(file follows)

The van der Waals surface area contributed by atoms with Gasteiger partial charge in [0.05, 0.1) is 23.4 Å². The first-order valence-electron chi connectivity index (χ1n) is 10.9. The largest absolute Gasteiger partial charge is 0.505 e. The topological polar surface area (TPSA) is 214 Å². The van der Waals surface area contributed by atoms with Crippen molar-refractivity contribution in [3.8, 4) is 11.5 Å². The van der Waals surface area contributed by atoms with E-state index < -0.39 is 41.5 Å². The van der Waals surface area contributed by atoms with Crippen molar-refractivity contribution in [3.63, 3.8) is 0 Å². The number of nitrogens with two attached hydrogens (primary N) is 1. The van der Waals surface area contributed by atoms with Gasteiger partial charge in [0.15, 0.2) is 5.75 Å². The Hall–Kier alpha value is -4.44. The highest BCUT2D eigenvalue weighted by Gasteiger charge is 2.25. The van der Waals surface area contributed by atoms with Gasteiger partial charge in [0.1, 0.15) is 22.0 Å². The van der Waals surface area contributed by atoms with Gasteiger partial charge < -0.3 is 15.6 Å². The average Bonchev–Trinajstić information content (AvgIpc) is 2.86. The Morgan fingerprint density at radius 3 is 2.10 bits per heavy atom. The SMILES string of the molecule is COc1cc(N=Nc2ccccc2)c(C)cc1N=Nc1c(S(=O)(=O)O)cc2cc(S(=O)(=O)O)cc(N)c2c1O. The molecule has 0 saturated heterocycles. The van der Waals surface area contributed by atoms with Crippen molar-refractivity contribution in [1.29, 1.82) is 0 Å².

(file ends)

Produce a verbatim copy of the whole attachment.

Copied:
The van der Waals surface area contributed by atoms with Gasteiger partial charge in [0.05, 0.1) is 23.4 Å². The first-order valence-electron chi connectivity index (χ1n) is 10.9. The largest absolute Gasteiger partial charge is 0.505 e. The topological polar surface area (TPSA) is 214 Å². The van der Waals surface area contributed by atoms with Crippen molar-refractivity contribution in [3.8, 4) is 11.5 Å². The van der Waals surface area contributed by atoms with E-state index < -0.39 is 41.5 Å². The van der Waals surface area contributed by atoms with Crippen molar-refractivity contribution in [3.63, 3.8) is 0 Å². The number of nitrogens with two attached hydrogens (primary N) is 1. The van der Waals surface area contributed by atoms with Gasteiger partial charge in [0.15, 0.2) is 5.75 Å². The Hall–Kier alpha value is -4.44. The highest BCUT2D eigenvalue weighted by Gasteiger charge is 2.25. The van der Waals surface area contributed by atoms with Gasteiger partial charge in [0.1, 0.15) is 22.0 Å². The van der Waals surface area contributed by atoms with Gasteiger partial charge < -0.3 is 15.6 Å². The average Bonchev–Trinajstić information content (AvgIpc) is 2.86. The Morgan fingerprint density at radius 3 is 2.10 bits per heavy atom. The SMILES string of the molecule is COc1cc(N=Nc2ccccc2)c(C)cc1N=Nc1c(S(=O)(=O)O)cc2cc(S(=O)(=O)O)cc(N)c2c1O. The molecule has 0 saturated heterocycles. The van der Waals surface area contributed by atoms with Crippen molar-refractivity contribution in [1.29, 1.82) is 0 Å².